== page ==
About a decade ago, a movement of highly educated, well-paid professional women left their positions of power and esteem for the choice to stay home and raise their children. At the time, journalist Lisa Belkin coined it the “opt-out revolution.”
But a lot has happened since then—the recession hit, once stabile careers became suddenly quite smaller and less secure, and ideas about motherhood shifted.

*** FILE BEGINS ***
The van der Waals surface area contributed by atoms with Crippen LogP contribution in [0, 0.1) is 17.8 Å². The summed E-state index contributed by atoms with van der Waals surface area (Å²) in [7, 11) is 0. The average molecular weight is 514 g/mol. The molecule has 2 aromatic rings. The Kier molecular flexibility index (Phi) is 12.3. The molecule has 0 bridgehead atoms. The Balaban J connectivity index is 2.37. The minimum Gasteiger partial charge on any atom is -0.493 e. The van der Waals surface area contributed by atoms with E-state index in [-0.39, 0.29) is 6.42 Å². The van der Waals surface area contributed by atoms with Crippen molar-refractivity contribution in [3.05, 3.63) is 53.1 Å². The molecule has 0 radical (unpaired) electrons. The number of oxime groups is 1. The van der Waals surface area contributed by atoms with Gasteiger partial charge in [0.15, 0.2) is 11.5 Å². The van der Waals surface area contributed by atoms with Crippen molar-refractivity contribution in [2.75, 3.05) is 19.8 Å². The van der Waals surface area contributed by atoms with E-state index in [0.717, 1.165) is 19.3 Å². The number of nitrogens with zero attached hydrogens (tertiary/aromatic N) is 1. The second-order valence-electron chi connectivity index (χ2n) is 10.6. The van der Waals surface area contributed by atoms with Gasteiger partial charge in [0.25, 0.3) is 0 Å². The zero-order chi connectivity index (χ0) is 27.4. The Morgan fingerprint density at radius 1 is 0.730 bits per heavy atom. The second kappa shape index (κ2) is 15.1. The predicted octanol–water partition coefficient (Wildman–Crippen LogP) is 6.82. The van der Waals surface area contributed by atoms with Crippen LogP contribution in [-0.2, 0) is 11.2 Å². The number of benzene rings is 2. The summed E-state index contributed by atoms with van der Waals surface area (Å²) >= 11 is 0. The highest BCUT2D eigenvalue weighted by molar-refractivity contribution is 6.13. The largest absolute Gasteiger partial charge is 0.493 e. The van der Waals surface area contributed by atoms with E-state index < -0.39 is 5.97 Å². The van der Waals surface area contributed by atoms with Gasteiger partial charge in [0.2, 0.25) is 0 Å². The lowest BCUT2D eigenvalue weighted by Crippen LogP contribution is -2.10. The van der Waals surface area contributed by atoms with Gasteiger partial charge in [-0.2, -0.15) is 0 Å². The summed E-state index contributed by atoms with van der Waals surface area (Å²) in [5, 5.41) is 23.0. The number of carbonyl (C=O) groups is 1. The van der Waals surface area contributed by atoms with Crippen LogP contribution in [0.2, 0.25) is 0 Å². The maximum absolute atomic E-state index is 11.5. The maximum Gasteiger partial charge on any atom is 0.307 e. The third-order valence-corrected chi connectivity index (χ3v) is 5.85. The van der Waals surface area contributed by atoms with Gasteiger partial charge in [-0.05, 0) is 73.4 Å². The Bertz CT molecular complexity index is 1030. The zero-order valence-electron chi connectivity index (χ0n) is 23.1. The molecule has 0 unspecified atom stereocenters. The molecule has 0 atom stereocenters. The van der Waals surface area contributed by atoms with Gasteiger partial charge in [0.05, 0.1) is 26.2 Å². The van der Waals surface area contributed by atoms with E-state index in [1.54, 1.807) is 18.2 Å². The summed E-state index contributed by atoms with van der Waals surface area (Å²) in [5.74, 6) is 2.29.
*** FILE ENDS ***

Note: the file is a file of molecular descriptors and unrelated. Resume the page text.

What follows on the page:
In a recent article for our partner The New York Times, Lisa Belkin and author Judith Warner decided to return to the women who had previously been chronicled for their triumphant escape from the rat race in order to see where they were now and whether their decision was the right one. They join The Takeaway to provide an update on the "opt-out revolution."
Belkin is currently the senior columnist on life, work and family for the Huffington Post, and Warner is a New York Times contributing writer who authored “The Opt-Out Generation Wants Back In.”